Did you know that Canada's extensive agricultural industry not only significantly contributes to the country's GDP but also raises critical environmental concerns? While indulging in months of eating in-season vegetables, consumers are increasingly aware of the looming environmental impacts associated with imported food.

Many consumers opt to buy local produce, believing that vegetables cultivated nearby in greenhouses are inherently more sustainable than those transported thousands of kilometres to Canadian markets. However, the concept of shopping sustainably extends beyond mere proximity. Take tomatoes, a ubiquitous staple on our tables. This article delves into the intricate carbon footprint of tomatoes, drawing comparisons between greenhouse production and the long-distance journey from open fields in Mexico.


Canada's agricultural and agri-food system contributes significantly to the nation's economy, representing 7% of its GDP and generating $143.8 billion in revenue in 2022. Notably, with the flourishing expansion of greenhouse vegetable operations, an imperative arises to address the environmental footprint of agricultural practices and their associated supply chains.

In today's era, where sustainability reigns as a paramount concern, understanding the carbon footprint of diverse agricultural practices is not just advisable but imperative. Among the myriad agricultural products, tomatoes stand out as a ubiquitous commodity with profound environmental implications. This study embarks on a comprehensive exploration of the carbon footprints associated with the production of 1 kg of fresh tomatoes, strategically comparing greenhouse production against open-field cultivation. Leveraging CarbonGraph's cutting-edge life cycle assessment (LCA) cloud-based software, we delve deep into the environmental ramifications of each scenario.

Life cycle assessment (LCA), recognized as a standardized methodology for evaluating product inputs, outputs, and environmental impacts throughout their lifecycle, holds immense significance across various sectors, including agriculture and food production. Its widespread application underscores its utility in informing sustainable practices and mitigating environmental footprints.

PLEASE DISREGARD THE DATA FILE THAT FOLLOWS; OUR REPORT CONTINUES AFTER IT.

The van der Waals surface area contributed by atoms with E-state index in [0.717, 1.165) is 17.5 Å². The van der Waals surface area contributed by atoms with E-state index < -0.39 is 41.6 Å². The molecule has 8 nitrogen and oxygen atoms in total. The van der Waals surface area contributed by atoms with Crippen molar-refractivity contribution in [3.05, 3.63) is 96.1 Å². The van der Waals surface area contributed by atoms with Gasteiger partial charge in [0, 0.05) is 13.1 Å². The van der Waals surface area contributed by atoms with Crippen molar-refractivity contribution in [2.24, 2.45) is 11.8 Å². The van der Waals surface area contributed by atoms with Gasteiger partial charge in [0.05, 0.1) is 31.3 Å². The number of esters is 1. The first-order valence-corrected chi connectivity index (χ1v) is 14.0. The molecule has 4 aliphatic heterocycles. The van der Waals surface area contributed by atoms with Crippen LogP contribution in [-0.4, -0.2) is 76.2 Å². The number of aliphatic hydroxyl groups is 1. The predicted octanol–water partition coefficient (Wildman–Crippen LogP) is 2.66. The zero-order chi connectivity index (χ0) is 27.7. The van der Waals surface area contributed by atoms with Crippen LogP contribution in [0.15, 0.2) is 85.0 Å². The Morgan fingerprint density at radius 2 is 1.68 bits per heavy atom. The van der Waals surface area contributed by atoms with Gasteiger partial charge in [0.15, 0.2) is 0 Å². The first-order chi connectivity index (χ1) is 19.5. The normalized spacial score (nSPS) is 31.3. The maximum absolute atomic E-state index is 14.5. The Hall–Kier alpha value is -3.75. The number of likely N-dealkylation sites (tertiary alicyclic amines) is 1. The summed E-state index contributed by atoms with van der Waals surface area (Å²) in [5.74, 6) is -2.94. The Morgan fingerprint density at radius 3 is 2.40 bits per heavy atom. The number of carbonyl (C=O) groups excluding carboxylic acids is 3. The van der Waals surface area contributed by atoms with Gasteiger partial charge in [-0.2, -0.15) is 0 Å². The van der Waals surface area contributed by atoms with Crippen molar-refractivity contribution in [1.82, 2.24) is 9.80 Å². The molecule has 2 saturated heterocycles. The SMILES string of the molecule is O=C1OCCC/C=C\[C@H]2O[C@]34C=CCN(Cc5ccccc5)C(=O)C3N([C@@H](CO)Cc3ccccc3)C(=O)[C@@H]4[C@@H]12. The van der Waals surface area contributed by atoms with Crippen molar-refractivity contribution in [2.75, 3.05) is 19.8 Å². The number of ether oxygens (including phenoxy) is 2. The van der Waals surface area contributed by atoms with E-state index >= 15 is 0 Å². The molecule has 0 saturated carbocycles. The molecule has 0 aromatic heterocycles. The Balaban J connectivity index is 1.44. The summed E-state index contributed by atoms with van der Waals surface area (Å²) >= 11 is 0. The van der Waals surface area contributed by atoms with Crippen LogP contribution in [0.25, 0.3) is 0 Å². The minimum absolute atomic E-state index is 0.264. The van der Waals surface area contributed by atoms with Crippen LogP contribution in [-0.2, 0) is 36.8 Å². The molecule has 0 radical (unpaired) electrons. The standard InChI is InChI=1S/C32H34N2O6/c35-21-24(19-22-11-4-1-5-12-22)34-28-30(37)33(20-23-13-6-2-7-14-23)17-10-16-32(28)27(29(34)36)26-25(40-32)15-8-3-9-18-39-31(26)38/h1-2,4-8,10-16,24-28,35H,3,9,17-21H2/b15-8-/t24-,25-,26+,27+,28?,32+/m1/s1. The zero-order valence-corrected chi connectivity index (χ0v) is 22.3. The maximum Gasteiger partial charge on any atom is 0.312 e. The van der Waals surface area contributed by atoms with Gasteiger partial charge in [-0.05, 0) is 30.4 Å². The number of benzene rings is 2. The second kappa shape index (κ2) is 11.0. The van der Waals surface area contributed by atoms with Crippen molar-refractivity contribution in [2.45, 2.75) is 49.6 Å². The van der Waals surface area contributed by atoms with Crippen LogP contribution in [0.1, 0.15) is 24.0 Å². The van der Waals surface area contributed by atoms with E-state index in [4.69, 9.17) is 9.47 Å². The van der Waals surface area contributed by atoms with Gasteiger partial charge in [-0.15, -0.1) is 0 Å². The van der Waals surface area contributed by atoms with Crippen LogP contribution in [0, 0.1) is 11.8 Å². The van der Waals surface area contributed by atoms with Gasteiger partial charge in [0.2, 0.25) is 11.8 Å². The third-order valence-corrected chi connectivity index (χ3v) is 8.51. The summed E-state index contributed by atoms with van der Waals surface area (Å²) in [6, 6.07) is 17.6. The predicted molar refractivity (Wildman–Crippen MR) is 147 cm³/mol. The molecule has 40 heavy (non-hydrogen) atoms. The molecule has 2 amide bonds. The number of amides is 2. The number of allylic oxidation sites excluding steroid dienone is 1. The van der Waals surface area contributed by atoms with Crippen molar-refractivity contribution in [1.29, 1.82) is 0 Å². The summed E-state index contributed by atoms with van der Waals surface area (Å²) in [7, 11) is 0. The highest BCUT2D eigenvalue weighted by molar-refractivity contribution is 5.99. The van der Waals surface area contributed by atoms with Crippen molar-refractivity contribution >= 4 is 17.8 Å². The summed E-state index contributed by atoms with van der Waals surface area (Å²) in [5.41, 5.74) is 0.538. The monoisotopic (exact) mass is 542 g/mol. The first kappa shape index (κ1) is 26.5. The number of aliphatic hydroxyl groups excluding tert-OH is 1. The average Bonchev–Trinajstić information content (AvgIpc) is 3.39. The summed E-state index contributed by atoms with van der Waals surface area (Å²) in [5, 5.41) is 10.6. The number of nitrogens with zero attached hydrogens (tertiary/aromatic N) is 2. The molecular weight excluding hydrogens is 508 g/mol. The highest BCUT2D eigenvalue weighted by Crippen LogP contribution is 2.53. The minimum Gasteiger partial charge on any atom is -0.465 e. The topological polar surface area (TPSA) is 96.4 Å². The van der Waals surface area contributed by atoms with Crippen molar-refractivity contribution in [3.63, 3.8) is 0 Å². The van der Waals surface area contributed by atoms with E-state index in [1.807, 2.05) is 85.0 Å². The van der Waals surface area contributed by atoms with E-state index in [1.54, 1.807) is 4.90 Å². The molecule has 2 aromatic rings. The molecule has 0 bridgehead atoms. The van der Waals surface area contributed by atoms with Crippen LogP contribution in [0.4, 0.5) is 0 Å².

Study Objectives

This study aims to develop a basic understanding of the primary impact drivers within the agricultural supply chain, with a specific focus on tomato production. Employing a life cycle assessment methodology following ISO 14040 standards, we analyze the carbon footprint of tomato distribution, utilizing a functional unit of 1 kg of fresh tomatoes.

Leveraging CarbonGraph software and the EcoInvent database, we delve into the Climate Change impact category. CarbonGraph, equipped with state-of-the-art technology such as large language models and cloud-enabled automation, offers a user-friendly interface for generating high-quality LCAs.

Furthermore, this study seeks to demonstrate how CarbonGraph empowers LCA practitioners to model scenarios, conduct analyses, and share results efficiently, thereby facilitating informed decision-making towards sustainable practices.

The selection of scenarios for our tomato distribution case study aims to underscore the contrasting dynamics between localized production and long-distance distribution. The dichotomy between greenhouse production and open-field cultivation exemplifies the diverse strategies employed in agricultural practices influenced by climate, geography, and market demand.

Our exploration begins with a simple life cycle assessment (LCA) application, employing the framework delineated by ISO 14040. In collaboration with CarbonGraph, a pioneering software harnessing cutting-edge technology and the expansive EcoInvent database, we delve into the depths of tomato production, aiming to unravel its carbon footprint.

Scenario 1: Greenhouse Production